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THE WEEKLY HERALD.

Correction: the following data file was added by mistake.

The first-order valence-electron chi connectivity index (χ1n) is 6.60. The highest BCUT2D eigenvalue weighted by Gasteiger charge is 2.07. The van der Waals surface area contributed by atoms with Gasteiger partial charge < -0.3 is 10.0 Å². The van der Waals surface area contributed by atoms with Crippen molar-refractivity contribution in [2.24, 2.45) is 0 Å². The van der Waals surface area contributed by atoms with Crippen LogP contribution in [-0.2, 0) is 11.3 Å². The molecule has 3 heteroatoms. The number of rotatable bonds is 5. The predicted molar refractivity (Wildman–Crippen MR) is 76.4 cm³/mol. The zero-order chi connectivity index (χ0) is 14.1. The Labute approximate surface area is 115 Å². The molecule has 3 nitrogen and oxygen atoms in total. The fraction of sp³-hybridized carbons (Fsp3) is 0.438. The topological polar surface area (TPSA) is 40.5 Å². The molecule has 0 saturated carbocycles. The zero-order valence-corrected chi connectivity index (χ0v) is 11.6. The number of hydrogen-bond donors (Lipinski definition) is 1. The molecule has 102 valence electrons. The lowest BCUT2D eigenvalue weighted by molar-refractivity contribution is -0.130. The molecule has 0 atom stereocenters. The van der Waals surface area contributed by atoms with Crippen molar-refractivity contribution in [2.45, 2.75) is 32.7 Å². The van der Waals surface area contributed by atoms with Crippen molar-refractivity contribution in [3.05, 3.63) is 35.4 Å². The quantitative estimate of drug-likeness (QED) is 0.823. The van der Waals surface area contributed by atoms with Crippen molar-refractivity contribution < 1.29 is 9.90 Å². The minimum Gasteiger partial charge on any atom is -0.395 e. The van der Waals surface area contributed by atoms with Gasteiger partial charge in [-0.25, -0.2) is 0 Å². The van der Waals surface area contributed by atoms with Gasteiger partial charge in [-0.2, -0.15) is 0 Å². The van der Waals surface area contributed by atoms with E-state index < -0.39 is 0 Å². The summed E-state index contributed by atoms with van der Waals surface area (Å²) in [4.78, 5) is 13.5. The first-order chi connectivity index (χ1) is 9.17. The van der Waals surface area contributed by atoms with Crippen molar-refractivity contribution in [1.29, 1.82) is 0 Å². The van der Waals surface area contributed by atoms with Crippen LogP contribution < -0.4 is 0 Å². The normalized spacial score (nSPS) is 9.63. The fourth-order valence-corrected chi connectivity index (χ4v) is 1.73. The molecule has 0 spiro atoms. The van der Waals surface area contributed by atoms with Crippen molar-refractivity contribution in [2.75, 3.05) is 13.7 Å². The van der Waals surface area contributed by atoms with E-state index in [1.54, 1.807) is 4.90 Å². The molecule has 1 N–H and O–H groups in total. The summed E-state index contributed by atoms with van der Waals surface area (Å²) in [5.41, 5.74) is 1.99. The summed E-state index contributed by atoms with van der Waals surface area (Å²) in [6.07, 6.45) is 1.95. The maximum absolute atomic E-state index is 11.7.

E. B. FISK,........... ............... Eâitor - THIBSDAY, JANUARY 13, 1S1G. n, » .Math Legislative Assembly of Montana meets Helena. Monday, January 3d, 1876. The proceedings ein be daily reported for the Herald. The subscrip ts,, prix Of the Daily Herald, sent by mail, eovi ,racing January Ut and ending Kith the close of the „■.„ion, dll be but S3. The proceedings of Congress <ud otter interesting and important news, daily reported y telegraph to the Herald, trill add to the value of the Daily. Friends throughout the Territory arc re quested to furnish us with their orders. A LOl'ISIAXA SWINDLE TRANSPLANT ED TO MONTANA. We print in another column a letter vhich we ask the publie generally to read. The writer is a native Louisianian—now a resident of Meagher county. What he asserts of the Printing bill is undoubtedly true. He believes if the essential counterpart of a law enacted by the Legislature of Louisiana—an act which he characterize •■'the greatest saindlc ever knoten:' He says of the author and chief promoter of the monstrous measure which the two Houses of the Assembly were decoyed into passing in such unseemly haste last week : "Barret, of the Independent was assistant 1( ;itor on the New Orleans lie puldied n. at the time that paper made from $ 1 50,000 ' ' $ 200,000 a H far out °f ^ tC Lmd8uma printin']swindle. 1 believe the present scheme is a like affair, concocted mainly in his behalf and for his benefit. Now, here is the key to this infamy, ihe secret of its origin is divulged. As the pil grim would probably put it: "Its an old joke in a new dress." Barrett, indeed, owns to the paternity of this bill. It was chief!} owing to his crafty management that the measure was successfully engineered through both, Houses of the Assembly. In the Upper House members were deceived aud hood winked, and the bill hurriedly passed before numbers of Councilmen could gain any intel ligent understanding of its provisions. Im mediately after, the Herald, getting an iuk Jng of the bill, and estimating at once its monstrous nature, sounded the alarm. Bar ret and his henchmen very adroitly kept the hill out of sight and reach of our reporters. They would not permit it to see the light of day. But the Herald, as usual, proved equal to the emergency. Energy and enter prise sometimes overcome insuperable obsta cles. Such was our experience in this case. The bill was in our bands but a few moments, but those few moments were sufficient. A half dozen rapid penmen gave us & true copy in short order. It was quickly put in type, printed, and before the time arrived to "push it through the House," every member had a printed copy on his desk. The Demo cratic majority, however, had already caucussed the bid and pledged their support, and the exposure, though it came in time, did not, we think, change a vote. We thought, certainly, that such members as Word and McCormick, with some experience as publish ers, aud with some knowledge, as we con ceive, of the printer's art, would hesitate or halt. Bat they did not. They appeared as the champions of the bill and led the major ity. It is possible that they believed with their followers that this scheme of plunder was an honest measure. They may have been deceived as completely as were the other Democratic members who know noth? ing of the technical terms of the printer's art, or of the art itself, and who, therefore, were the easier imposed upon by a cunning rascal of the kidney of the one originating this scheme of public robbery. It is charit able to say they were misled with other mem bers, and did not know, really, what they were doing. Coining back to the paternity of this bill : Its authorship is traced to Barrett—the Bour bon pilgrim recently arrived from the South. We are told he was associate editor of an "official paper" in New Orleans that stole $200,000 a year from the Treasury of Lou isiana. Did Barrett lobby for the enactment of that monstrous law ? Did he share in the plunder thus obtained from that unfortunate State ? Did he steal the essence of his bill from the provisions of the Louisiana law in the expectation that he could boldly and un questioned consummate a public robbery in Montana equal to that perpetrated during his Bohemian residence in the Crescent city.? Perhaps these conundrums are not easy enough for the oscillating pilgrim to answer. Never mind. We are for the most part con cerned, now that the danger in a measure seems past, to show to the people and the Legislature of Montana the sort of person they have had to deal with. That Barrett is unscrupulous, corrupt, dangerous and wholly untrustworthy, is amply demonstrated by the abominable tricks and falsehoods to which he has not hesitated to resort in advocacy of Council Bill No. 1. We have little relish to depict a character such as his, and we are largely saved the trouble of so doing by the conspicuousness with which he has figured in this villainous attempt to fleece the public treasuries of tens of thousands—perhaps hundreds of thousands—of dollais. His scheme of robbery, we would fain believe, will be frustrated, and the revenues of the people saved lrom his rapacious clutches. Plymouth Church Mutual council. New York, January 9. —Ex-Judge Van Cott has heard from all the churches invited to the Mutual Council and all have accepted. The list includes some of the most celebrated clergy in the denominations. A LIAR NAILED INTHE PILLORY. On a par with the enormous falsehoods re tailed by the Independent to Council and House members, during the last week, to in fluence and mislead their action on the Print ing Bill, is another abominable lie in its issue of yesterday concerning the aggregate sum of money paid by the Territory to the Her ald on printing account during the last two years. In the face of the Governor's report to the House, stating the sum thus paid ag gregated $630 00, the Independent says : "In addition to this sum, the Auditor's report shows warrants issued to them (Fisk Bros. ) amounting in one item to $1,007 70 ; in an other, to $150 00; showing a total of $2,607 70. Nor does this by any means cover the amount of money they (Fisk Bros.) have obtained. In answer to these falsehoods, we submit without comment the # correspondence ap pended hereto : Helena, January 10th, 1876. 1). II. Weston, Esq.. Territorial Ireasurer, Helena, M. T. : Sir: In his special communication to the House on the 7th inst., in answer to a resolu tion of inquiry, Governor B. F. Potts, in dying a recapitulation of amounts paid out of the Territorial Treasury for printing, stated that Fisk Bros, had been paid $639 for printing during the years 1874 and 1875. We are satisfied this statement is correct. The Independent, of the 9th inst., states this sum was only for incidental printing, and that in addition to this amount we were paid from the Territo rial Treasury $1,907 50 at one time and $150 at another. We should be pleased to know if the records of your office show any such transactions; and also, if the sum reported by his Excellency the Governor is not the total amount paid to Fisk Bros, from tne Territo rial Treasury during the two years mentioned. We are, sir, very respectfully, FISK BROS. Messes. Fisk Bros., Helena, M. T. Gentlemen:— Your communication of this date is received, requesting to be informed if the records of this office show that you w ere paid any monies from the Territorial Treas ury for printing during the years 1874 and 1875, besides $639, reported by His Excel lency the Governor to the House of Repre sentatives. In reply, I would say that I have examined the records of this office, and also of the Auditor's office, aud find that the total amount paid Fisk Bros, for printing of all kinds for the Territory since the adjournment of the Legislative Assembly, eighth session, is $639, as reported by the Governor. This includes all warrants drawn in your favor during the time mentioned except $41 78 drawn Feb. 24th 1874 for copies of Herald furnished eighth session of Legis lative Assembly. Very respectfully, D. H. WESTON, Territorial Treasurer. THE INDEPENDENT ASKED TO EX PLAIN. We accord publication to the appended communication, handed us by a prominent Democrat. The writer feels aggrieved at what he conceives an injustice done Major Magin nis by the Bourbon paper in its failure to print that portion of recent Congressional proceedings which records the introduction of bills by our Delegate. It is obvious to "Enquirer" that the Independent does not stop with the hidinig of bills in its inter ests before the Legislature. It goes further and obliterates from the proceedings of Con gress measures in the interests of Montana brought forward by Montana's Delegate. It is clear that the public must look to the Her ald for the news.— Ed. Herald. To the Editor of the Herald: I notice in your Saturday's edition the As sociated Press dispatches of Congressional proceedings, in which is reported Montana's Delegate as introducing a bill to amend the Coinage Act; also for the improvement of the Missouri and Yellowstone rivers; also for the sale of timber lands. As all these measures are of importance to our people, I was cer tain our Democratic organ would announce the good tidings to its readers, but to my chagrin, found the whole subject ignored, and avail myself of your columns to inquire the reason. Is it because of the "African in wood-pile?" Are Democratic managers al ready at work to subvert the wishes of the people under the pretense of what? (economy perhaps!). We have bad one trial of inter posing between the people and their choice, which was disastrous alike to the party and the Territory, and 1 would suggest to the self constituted managers to be cautious of inter | fering with the people's right. They may bargain for and receive the benefits of a cor rupt or ficticious sale. But I question if the purcheser will ever realize the benefit of his bargain, notwithstanding appearances are favorable through means of having subsidized or attempted to subsidize all the party jour nals. Every section of our Territory is alike interested in the bills introduced by our Dele gate. The Eastern portion want the Y'ellow stone improved; the North the Missouri river; the miners and merchants are especially in terested in the Coinage act; while our farmers and other inhabitants are interested in secur ing to themselves a portion of our valuable timber lands before they are gobbled by spec ulating sharks. ENQUIRER. Helena, January 10th, 1876. - ^ -4 f I I ■-- Brigham Young has begun the erection of a massive stone wall around ten square rods of soil, wherein are to be buried himself and the choice lights of his family. An adjacent mountain plateau can be added for his wives. FIRST VETO. Governor Potts returned this afternoon Council Bill No. 1—the notorious Printing Bill—with.his disapproval. The message, setting forth his reasons for vetoing the measure, will be found in the Council pro ceedings printed in another column. We congratulate the Governor for the wise course he has taken in this matter. It will be seen that the Council sustained the Governor's ob jections by a vote of 10 to 3. TRUTH WILL PREVAIL. The Bourbon editor is enraged at the vigor ous blows showered upon him from various quarters. Democrats as well as Republicans take a hand in meting out merited punish ment. Revengeful, he turns to vent his spleen and falsehoods upon the Herald and others crossing his pathway to public plun der. He disputes ihe authenticity of our Meagher County letter, and charges its man ufacture in this office. If its genuineness is doubted or questioned by Councilman Horn buckle or Representative Rotwitt, or other members of the Legislature, we will quickly satisfy them on this point if they will call at the Herald office. We can do this without betraying any confidence demanded for the protection of our correspondent. We are gratified to observe, in this connec tion, first, that the Bourbon editor, while of course asserting a dissimilarity of Council Bill No. 1 to the Louisiana law, confesses to his knowledge of the provisions of that law ; and, second, while protesting that he was not on the editorial staff of the "official paper of Louisiana at the time of its big printing steal, he acknowledges for the first time his editorial connection with the New Orleans Republican. His Democracy, it seems, he did not desire to have questioned, and in this far away country, where inquiry into Ins political antecedents were less likely to be made, he has resolutely held to the unvarying story that his newspaper experience in Lou isiana was confined to the Picayune. Our neighbor, of his own accord, helps us to ex pose his deceits. NOT IN CONFLICT. The Bourbon paper asserts a conflict of opinion on the part of the Territorial press in reference to the provisions of the Printing Bill. Not so. Representatives of the Mon tanian , Madisonian , and Husbandman are not much amiss in saying that publishers in the several counties outside of Lewis and Clarke would unjustly suffer if Council Bill No. 1 became a law. Neither is the Herald and New North West incorrect in saying that the Territorial Printer, under the provisions of this bill, could bankrupt tlie Territory and the county of Lewis and Clarke in a twelve month. The bill Was evidently drawn—as stated by the Herald on the start—in the exclusive interest of the Independent. It was pressed upon Democratic members as a relief measure—a relief to a rickity partisan print unable to "hold its own" in competition with other Democratic papers of Montana. But we doubt if a single Councilman or mem ber of the House voting for the bill had any idea or suspicion at the time that he was sup porting a measure that would enable the In dependent to fleece and rob the public treas uries in the enormous sums the Herald has, in previous articles, so conclusively pointed out. Is reference to mineral and agricultural notices. No paper enjoys a monopoly of these advertisements. Republican, Democratic and Independent newspapers share in their publication. As to ad vertising of this nature coming up in this particular district, we have but a word to say: The decisions of the local Land Officers have been several times rendered, and their rulings have uniformly been approved by the De partment at Washington. Considerations principally governing in the designation of the Herald to do this adyertising are, in brief— First—That the Herald is a reputable newspaper. Second—That it is an old established and permanent journal, reliable and solid, and enjoying the full confidence of the people. Third—That it is a paper of general circu lation, and covers completely the district within which such notices are required to be published. Fourth—That the Herald's rates for such advertising, compared either with the legal rates established by the statutes of the Terri tory or the Government, are a reasonable compensation and no more. "Tax-Payer," writing from Jefferson City, pointed out the bad taste—to call it by no harsher name—of the ostentatious exhibi tion of rebel pictures in the office of the Jef ferson County Treasurer. The Bourbon paper, of course, hastens to the Treasurer's defense, applauds Mr. Lineberger, lectures Tax-Payer for "evident want of rfespect for honor, heroism, and virtue," and directs the Treasurer's attention to the Herald corres pondent as the probable thief who plundered his safe. This is true Bourbon inwardness bubbling up to the surface. But "Tax-Payer's" suggestion—come to think it over—is all wrong. It is he, and not the Treasurer, ac cording to the Independent , that "flaunts the bloody shirt." "Tax-Payer" has no business to complain of Confederate portraits hung in a public office. Public offices are created for and owned by the incumbents, and "Tax payer" is presumptious when he thinks or says to the contrary. Let Mr. Lineberger, his office, and his pictures alone. Montana Legislature Proceedings of tlie Ninth Legisla tive Assembly. COUNCIL—Eighth Day. Helena, January 10, 1876. Council met pursuant to adjournment, President in the chair. Roll called—quorum present. Abascal presented a petition from practic ing Attorneys for an increase of compensa tion to District Attorneys. Tatem, from the Select Committee to whom was referred C. B. No. 0, relative to the col lection of revenue, made report of the bill and asked that it be referred to the Commit tee on Printing and ordered printed. Allebaugh gave notice of a bill to amend section 286 of the Criminal Practice Act; also a bill for taxing jury lees. Bass offered C. B. No. 7, to amend section 13, chap. 21 of the General and Miscellaneous Laws, which was read first and second time and referred to Committee of 4V ays and Means. . On Motion of Hays, the following resolu tion was agreed to; Resolved, That the thanks of the Council be tendered to the Reverends L. L. Toy, L. Palladiuo, S. J., W. C. Romel andC. W right for their voluntary offers to serve as Chap lains of this Council, and that they be re quested to officiate as such in the following order: On Mondays and Fridays, Rev. E. L Toy; Tuesdays and Saturdays, L. Palladiuo; Wednesdays,* W. C. Rommel; Thursdays, C. j Wright. . „ ; Tatem moved that a committee or two be j appointed in conjunction with a similar com mittee from the House of Representatives to audit the accounts of the Territoral Auditor and Treasurer. The President appointed Tatem and Lewis said committee. Tatem, from Committee on Enrollment, re ported C. B. No. 1 correctly enrolled. Hays offerd Council Joint Memorial No. 1 to His Excellency the President of the L uited States, as follows: V our memorialists, the Legislative Council and House of Representatives composing the Legislative Assembly of the Territory of Montana, would respectfully represent that the interests of this Territory would be great ly promoted and its early settlement hastened by the revocation of the order of your Ex cellency setting aside that portion of country on the north bank of the Yellowstone river and attaching it to the Crow Reservation, for the reasons herein set forth : That the Y el lowstone Valley, now closed up by this order, is the most direct natural route to and from Montana; that ever since the closing of the Bozeman and Bridger roads, and the aban donment of Forts Reno and C. F. Smith, our routes to the States East of us have been for the most part by way of the circuitous route through the Territory of Utah, thereby add ing greatly to the expense, tediousness and delay of our intercourse with the East ; that during the ensuing summer numerous, and doubtless successful, attempts will be made to navigate the Yellowstone _ river and establish thereby the feasibility of trans portation by steamboats on that stream; that the country thus set aside embraces a portion of the route selected by the Northern Pacific Railroad; that that great national enterprise must of necessity push its way westward w'ith all possible rapidity, both by reason of the terms of its charter and the wants of the nation; that the country em braced in the limits of the reservation on the north bank of the Y r ellowstone is peculiarly adapted to agricultural pursuits and stock raising; that numerous settlements already exist there, aud many more are desirous of settling there by reason of its peculiar advan tages; that the order, while made in good good faith does not reach or have any mater ial influence upon the object intended; that there never has been any illicit traffic yvith the Crow tribe of Indians; that it is a fact which can be easily demonstrated; that the Grow tribe of Indians do not indulge in intoxicating liquors, nor have they ever been induced to do so; that the maintainance of the order will work incalculable injury to the people of this Territory, and is utterly valueless to the Indi ans for the purposes intended. We your memorialists would therefore earnestly pray your Excellency to rescind the order, and we your memorialists will ever pray, etc. On motion, the memerial was referred to the Committee of the Whole. . The President announced that he had sign ed Council bill No. 1, a bill relative to pub lic printing. . .. . Tatem from the Committee on Enrollment reported that he had presented C. I». No. 1, to the Governor for his signature. Cullen called up the resolution directing the Sergeant-at-Arms to provide the members ot the daily and weekly papers of the Territory, and on motion of Mr. Cullen the resolution was amended to read three copies each of the dailies and two copies of the weeklies, w hich was adopted. ... On motion the Council took a recess until The Council met at 2 p. m. Roll called, and quorum present. On motion of Watson the Council went into Committee of the Whole on Council Joint Memorial No. 1. . Mr. Cullen addressed the Council in mor of the Memorial, but was of the opinion that it should be sent to the Congress of the L nited States, and that portion of it which recites that the order of the President creating the reservation was made in good faith, should be stricken out, for he believed that the Pres ident, in this case, as in all other reservations in the north-west, acted as an interested party, either by himself or by his particular henchmen. He also stated that the po)) er generally of creating or declaring Indian reservations did not pertain to the President, but exclusively to Congress. Mr. Brown stated that he thought the Me morial ought to be sent to Congress, and hoped the phraseology would he so changed that action in the matter would be transmitted to our Delegate in Congress. . Hays gave a description of the Reservation, which he said included a district 205 miles long and 20 miles wide, on the north side of the Yellowstone river, as being a fine agri cultural and grazing country which rw*» al ready occupied by settlers, and declared the action of the President as an outrage upon individual rights and general interests. Watson was in favor of sending this memor ial direct to the President of the United States and following it up with a similar memorial t0 Tafc?m 'was in favor of the memorial, and contended that from the proof it was evi dently the order of the President ought to be rescinded, as well for individual settlers as for the Territory at large. Tatem desired that the memorial be sent to Congress. On motion of Lewis the Committee rose, and directed its chairman to report the mem orial to the Council w T ith instructions that it be referred to the Committee on Federal Re lations. A message was received from the House announcing notice of bills offered and to be offered. The petition offered this morning relative to the fees of District Attorneys was referred to the Judiciary Committee. On motion, the Council adjourned until 19 a. m. tomorrow. HOUSE—Light It Day. Pursuant to adjournment, Sir. Speaker cak ed the House to order at 10 a. m. Roll called; quorum present. Prayer by the Chaplain. Journal of Saturday read. At tue close or the minutes, the clerk read: That on motion of Sanders the House adjourn until ten a. m. Monday in respect to the memory of that hero of peace and war—Andrew Johnson. Sanders said that it was the other Andrew —Jackson—to whose memory his motion to adjourn paid tribute, and the journal was so corrected and adopted. The Speaker announced that he would add Messrs. Stuart and Olds to the Committee on Agriculture and Manufactures. Chessman gave notice of a bnl to prevent cruelty to animals. Also a bill to incorporate the town of Helena. Sanders gave notice of a bill in relation t< schools. Burkett gave notice of a bill lor compel sory education. Cave gavenoticeof a bill to legmate county finances. McKnight offered a resolution thanking the the Secretary of tlie Helena Library for cour teous invitation of the House to tree use cd the Library. Adopted. The Speaker announced that he had on lus table the Auditor's report for the fiscal year just ended, and the clerk proceeded to read the same. The report is elaborate, comply ing strictly with the requirements of the law. After a partial reading of the report, further reading was dispensed with, and the report referred to Committee on Printing. A resolution passed requesting the Secre tary of the Territory to have the plans of the hall so fixed as to admit of fires in the stoves and to furnish half-dozen extra chairs for use of House. On motion of Carmichael, Messrs. Kaiser and Brown, representatives of the Madison ian and Monta nian , were tendered seats with in the Bar. Carmichael offered a resolution to have the several standing committees to whom were referred the various subject matters of the Governor's message, report on or before the nineteenth day of the session. Adopted. Moore, of Gallatin, introduced a bill to pre vent stock from being driven from their ranges. Moved to refer to Judicary Com mittee. . Sanders objected, and offered a resolution to amend the rules and have a Standing Com mittee on grazing and stockgrowing appoint ed, said committee to be numbered 8 on the list of committees. Carried,and the bill referr ed to said committee. The Speaker announced that he had just signed Council Bill No. 1, relative to public printing. . A communication was received from the Secretary of the Territory stating that he was authorized to rent and furnish one Committee Room for each House of the Assembly, and that he had rented and furnished for the use of House Committees the former Probate Court room, on Main Street. A recess was then taken till 2 p. m. The House resumed at 2 p. m. Mr. Speaker in the Chair. Roll called; quorum present. The Chair announced as the Standing Com mittee on Grazing and Stock Growing, Brooke, ^ord, Moore, of Deer Lodge, Reed and Lot W Curtis gave notice of a bill relating to As sessments. Worden gave notice ot a bill to provide tor funding the debt of Missoula County. Moore, of Deer Lodge, gave notice of. a bill relating to Public Morals. A communication was received from the Council, stating that a concurrent resolution appointing a joint comniitttee te examine and audit the Auditor's report, and that Tatem and Lewis had been appointed such commit tee on the part of the Council. The resolu tion was concurred in and the Chair appoint ed Worden and Tierney. C J. R. No. 1, instructing the Sergeant-at Arms to provide the Legislative Assembly with the various newspapers of the Territory was read, when Sanders moved to indefinite ly postpone consideration of the resolution. The motion was lost by the following votes, ayes, 11, nays 15, as follows: Ayes—Beat, Carmichael, Chessman, Clew ell, Kenneally, McCormick, McKnight, San ders, Sweeney, Worden, Speaker—21. Nays-Brdoke, Burkett, Cave, Curtis,Ford, Mead, Moore, (Gal.) Moore, (D L.) Olds. Reed, Rotwitt, Stuart, Tierney, M oodlock, Word—15. , . . The resolution w as then read a second unie and placed before the House. Sanders opposed the dipping of our nantis into the Territorial Treasury for this or any similar purpose. McCormick fully concurred with Sander.-. He would not vote to incur any such expense, lie had voted a few days since, for C. I*. No. 1 because lie believed it a measure which would save to the tax payers hundreds am. thousands of dollars annually, and he now opposed this resolution upon the same prin ciple. . t Word thought it wise economy to buy these papers and send them to constituents. McCormick then moved to indefinitely post pone further consideration of Council Joint Resolution No. 1. Carried by 14 ayes to 1~ nays, as follows : . , . Ayes—Beal, Brooke, Carmichael, Chess man, Clew ell, Ford, Kenneally, Moore (Gal latin,) McCormick, McKnight, banders, Sweeney, Worden, Speaker—14. Nays—Burkett, Cave, Curtis, Mead. Moore (Deer Lodge,) Olds, Heed, Rotwitt, Stuart, Tierney, Woodlock, Word—12. Chessman moved to reconsider the vote by which consideration of Council Joint Reso lution No. 1 was indefinitely postponed. Seconded by McCormick. Sanders moved to lay the motiou to recon sider on the table. Carried by ayes 14 to navs 12, as follows : . .. y Ayes _Brooke, Carmichael, Chessman. Clewell. Ford, Kenneally. tv/ McCormick, McKnigbt, Beed. Sanders, Tiu nev, Worden. Speaker—14. .... Nays—Beni, Burkett, Cave, Corns, Mead.